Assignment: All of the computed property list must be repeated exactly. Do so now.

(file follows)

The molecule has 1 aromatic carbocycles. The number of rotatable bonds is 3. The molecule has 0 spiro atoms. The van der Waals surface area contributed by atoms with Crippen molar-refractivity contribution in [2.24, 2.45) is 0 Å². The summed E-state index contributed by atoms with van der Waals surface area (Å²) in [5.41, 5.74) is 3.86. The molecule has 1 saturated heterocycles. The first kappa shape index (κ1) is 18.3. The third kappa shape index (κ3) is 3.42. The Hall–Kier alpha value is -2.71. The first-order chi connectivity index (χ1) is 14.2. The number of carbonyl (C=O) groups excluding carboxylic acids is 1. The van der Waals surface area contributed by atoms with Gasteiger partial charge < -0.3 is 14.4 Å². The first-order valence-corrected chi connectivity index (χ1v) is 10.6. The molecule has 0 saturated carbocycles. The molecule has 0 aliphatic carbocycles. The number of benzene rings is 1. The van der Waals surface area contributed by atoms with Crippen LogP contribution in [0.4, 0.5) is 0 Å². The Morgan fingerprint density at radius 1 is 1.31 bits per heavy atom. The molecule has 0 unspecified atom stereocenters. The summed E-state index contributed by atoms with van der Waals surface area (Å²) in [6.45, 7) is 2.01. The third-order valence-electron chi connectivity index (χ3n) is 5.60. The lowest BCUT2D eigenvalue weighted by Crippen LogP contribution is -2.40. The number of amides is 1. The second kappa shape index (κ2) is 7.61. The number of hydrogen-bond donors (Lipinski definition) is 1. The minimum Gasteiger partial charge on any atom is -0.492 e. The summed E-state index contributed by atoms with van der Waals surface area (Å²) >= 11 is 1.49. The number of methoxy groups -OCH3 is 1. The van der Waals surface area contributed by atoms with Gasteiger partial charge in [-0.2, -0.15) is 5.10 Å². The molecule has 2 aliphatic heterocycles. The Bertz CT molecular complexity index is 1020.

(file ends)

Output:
The molecule has 1 aromatic carbocycles. The number of rotatable bonds is 3. The molecule has 0 spiro atoms. The van der Waals surface area contributed by atoms with Crippen molar-refractivity contribution in [2.24, 2.45) is 0 Å². The summed E-state index contributed by atoms with van der Waals surface area (Å²) in [5.41, 5.74) is 3.86. The molecule has 1 saturated heterocycles. The first kappa shape index (κ1) is 18.3. The third kappa shape index (κ3) is 3.42. The Hall–Kier alpha value is -2.71. The first-order chi connectivity index (χ1) is 14.2. The number of carbonyl (C=O) groups excluding carboxylic acids is 1. The van der Waals surface area contributed by atoms with Gasteiger partial charge < -0.3 is 14.4 Å². The first-order valence-corrected chi connectivity index (χ1v) is 10.6. The molecule has 0 saturated carbocycles. The molecule has 0 aliphatic carbocycles. The number of benzene rings is 1. The van der Waals surface area contributed by atoms with Crippen LogP contribution in [0.4, 0.5) is 0 Å². The Morgan fingerprint density at radius 1 is 1.31 bits per heavy atom. The molecule has 0 unspecified atom stereocenters. The summed E-state index contributed by atoms with van der Waals surface area (Å²) in [6.45, 7) is 2.01. The third-order valence-electron chi connectivity index (χ3n) is 5.60. The lowest BCUT2D eigenvalue weighted by Crippen LogP contribution is -2.40. The number of amides is 1. The second kappa shape index (κ2) is 7.61. The number of hydrogen-bond donors (Lipinski definition) is 1. The minimum Gasteiger partial charge on any atom is -0.492 e. The summed E-state index contributed by atoms with van der Waals surface area (Å²) >= 11 is 1.49. The number of methoxy groups -OCH3 is 1. The van der Waals surface area contributed by atoms with Gasteiger partial charge in [-0.2, -0.15) is 5.10 Å². The molecule has 2 aliphatic heterocycles. The Bertz CT molecular complexity index is 1020.